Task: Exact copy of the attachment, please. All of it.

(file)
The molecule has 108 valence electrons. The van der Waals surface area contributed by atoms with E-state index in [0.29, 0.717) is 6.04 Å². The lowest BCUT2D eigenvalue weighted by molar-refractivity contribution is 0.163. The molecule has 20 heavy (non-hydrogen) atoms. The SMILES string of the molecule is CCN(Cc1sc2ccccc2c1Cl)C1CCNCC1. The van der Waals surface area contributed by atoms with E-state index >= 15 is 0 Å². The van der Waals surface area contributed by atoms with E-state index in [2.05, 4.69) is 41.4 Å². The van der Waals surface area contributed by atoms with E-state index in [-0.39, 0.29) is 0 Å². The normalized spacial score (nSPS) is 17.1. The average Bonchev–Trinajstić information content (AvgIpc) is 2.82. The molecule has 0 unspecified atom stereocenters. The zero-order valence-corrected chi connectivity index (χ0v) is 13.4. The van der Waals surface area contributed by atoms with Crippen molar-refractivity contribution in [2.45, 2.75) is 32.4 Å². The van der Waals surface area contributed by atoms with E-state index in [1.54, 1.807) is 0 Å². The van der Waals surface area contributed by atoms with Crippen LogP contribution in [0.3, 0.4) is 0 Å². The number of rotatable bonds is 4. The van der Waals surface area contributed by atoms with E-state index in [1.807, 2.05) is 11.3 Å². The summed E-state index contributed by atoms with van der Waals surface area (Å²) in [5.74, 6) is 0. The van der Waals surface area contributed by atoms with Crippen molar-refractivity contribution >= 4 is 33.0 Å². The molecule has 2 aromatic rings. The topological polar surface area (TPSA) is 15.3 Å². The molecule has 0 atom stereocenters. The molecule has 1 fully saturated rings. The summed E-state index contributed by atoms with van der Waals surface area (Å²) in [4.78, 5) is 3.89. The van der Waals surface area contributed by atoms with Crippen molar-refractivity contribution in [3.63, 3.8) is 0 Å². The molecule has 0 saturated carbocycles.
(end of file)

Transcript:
The molecule has 108 valence electrons. The van der Waals surface area contributed by atoms with E-state index in [0.29, 0.717) is 6.04 Å². The lowest BCUT2D eigenvalue weighted by molar-refractivity contribution is 0.163. The molecule has 20 heavy (non-hydrogen) atoms. The SMILES string of the molecule is CCN(Cc1sc2ccccc2c1Cl)C1CCNCC1. The van der Waals surface area contributed by atoms with E-state index >= 15 is 0 Å². The van der Waals surface area contributed by atoms with E-state index in [2.05, 4.69) is 41.4 Å². The van der Waals surface area contributed by atoms with E-state index in [-0.39, 0.29) is 0 Å². The normalized spacial score (nSPS) is 17.1. The average Bonchev–Trinajstić information content (AvgIpc) is 2.82. The molecule has 0 unspecified atom stereocenters. The zero-order valence-corrected chi connectivity index (χ0v) is 13.4. The van der Waals surface area contributed by atoms with Crippen molar-refractivity contribution in [2.45, 2.75) is 32.4 Å². The van der Waals surface area contributed by atoms with E-state index in [1.54, 1.807) is 0 Å². The van der Waals surface area contributed by atoms with Crippen LogP contribution in [0.3, 0.4) is 0 Å². The number of rotatable bonds is 4. The van der Waals surface area contributed by atoms with E-state index in [1.807, 2.05) is 11.3 Å². The summed E-state index contributed by atoms with van der Waals surface area (Å²) in [5.74, 6) is 0. The van der Waals surface area contributed by atoms with Crippen molar-refractivity contribution >= 4 is 33.0 Å². The molecule has 2 aromatic rings. The topological polar surface area (TPSA) is 15.3 Å². The molecule has 0 atom stereocenters. The molecule has 1 fully saturated rings. The summed E-state index contributed by atoms with van der Waals surface area (Å²) in [4.78, 5) is 3.89. The van der Waals surface area contributed by atoms with Crippen molar-refractivity contribution in [3.63, 3.8) is 0 Å². The molecule has 0 saturated carbocycles.